Petriage Clinical Insights

IMPORTANT: This article, which is provided for educational purposes only, is based on published veterinary data and decades of work with pets and pet parents. The information provided here is not designed to be comprehensive but to help you avoid the pitfalls of online misinformation and most importantly, to frame the conversation you should have with your veterinarian. Your veterinarian’s perspective may differ from what is expressed here. Always consult with your veterinarian.

Bad Breath

Bad breath can develop from infected teeth, dental disease, underlying systemic disease, or genetic predisposition. Puppies have distinct, sweet smelling "puppy breath" that is completely healthy and normal. In some dogs, foul smells can indicate an infection in the lower lip fold. Unfortunately, this hard-to-find infection can be mistaken for bad breath.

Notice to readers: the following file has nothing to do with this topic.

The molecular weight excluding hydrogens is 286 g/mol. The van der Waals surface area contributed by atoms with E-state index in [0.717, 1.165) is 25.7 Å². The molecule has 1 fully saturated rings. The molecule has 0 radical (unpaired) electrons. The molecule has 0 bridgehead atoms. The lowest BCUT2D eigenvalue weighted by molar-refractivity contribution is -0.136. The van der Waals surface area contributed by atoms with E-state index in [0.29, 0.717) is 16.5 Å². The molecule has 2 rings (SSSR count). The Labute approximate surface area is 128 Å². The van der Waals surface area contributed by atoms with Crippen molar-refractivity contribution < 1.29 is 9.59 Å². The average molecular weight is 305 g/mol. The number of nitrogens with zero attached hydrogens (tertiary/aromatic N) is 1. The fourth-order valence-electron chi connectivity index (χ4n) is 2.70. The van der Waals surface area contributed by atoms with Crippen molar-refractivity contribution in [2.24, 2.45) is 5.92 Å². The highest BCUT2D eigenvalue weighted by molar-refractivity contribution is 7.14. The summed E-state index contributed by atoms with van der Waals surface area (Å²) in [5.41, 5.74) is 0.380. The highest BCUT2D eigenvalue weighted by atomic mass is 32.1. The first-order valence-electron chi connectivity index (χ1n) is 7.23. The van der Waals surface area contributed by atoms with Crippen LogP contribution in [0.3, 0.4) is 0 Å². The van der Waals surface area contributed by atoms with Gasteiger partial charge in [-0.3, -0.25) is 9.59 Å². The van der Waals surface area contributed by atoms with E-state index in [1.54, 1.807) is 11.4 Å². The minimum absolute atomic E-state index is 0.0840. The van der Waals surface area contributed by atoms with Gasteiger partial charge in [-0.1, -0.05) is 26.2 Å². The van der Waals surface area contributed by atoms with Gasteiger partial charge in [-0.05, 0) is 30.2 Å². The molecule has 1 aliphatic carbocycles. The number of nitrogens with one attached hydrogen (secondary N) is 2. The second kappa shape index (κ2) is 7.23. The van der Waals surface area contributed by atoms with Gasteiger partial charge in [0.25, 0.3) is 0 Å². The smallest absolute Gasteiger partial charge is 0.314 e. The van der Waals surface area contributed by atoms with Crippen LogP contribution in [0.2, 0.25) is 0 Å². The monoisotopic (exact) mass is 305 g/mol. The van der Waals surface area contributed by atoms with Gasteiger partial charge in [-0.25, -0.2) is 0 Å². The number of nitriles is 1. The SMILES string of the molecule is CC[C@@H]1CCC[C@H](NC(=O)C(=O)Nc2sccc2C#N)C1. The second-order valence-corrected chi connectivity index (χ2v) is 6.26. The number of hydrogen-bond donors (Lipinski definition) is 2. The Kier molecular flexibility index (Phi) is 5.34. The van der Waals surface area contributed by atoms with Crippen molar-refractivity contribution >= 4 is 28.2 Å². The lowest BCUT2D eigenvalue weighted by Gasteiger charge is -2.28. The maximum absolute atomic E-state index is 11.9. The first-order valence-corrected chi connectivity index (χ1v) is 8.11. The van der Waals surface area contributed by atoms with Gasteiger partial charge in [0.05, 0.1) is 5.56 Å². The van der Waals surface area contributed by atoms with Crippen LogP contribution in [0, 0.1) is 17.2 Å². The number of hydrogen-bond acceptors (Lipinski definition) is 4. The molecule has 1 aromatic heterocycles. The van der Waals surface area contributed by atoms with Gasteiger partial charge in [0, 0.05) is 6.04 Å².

If your pet's breath has a distinct fishy or ammonia-like smell, see your vet immediately. This "uremic breath" occurs in very sick pets with chronic kidney failure.


  • If your pet has otherwise healthy teeth, you may try a water additive, tooth brushing or dental chews, available at pet stores. 
  • If bad breath is a reoccurring problem, consult with your vet.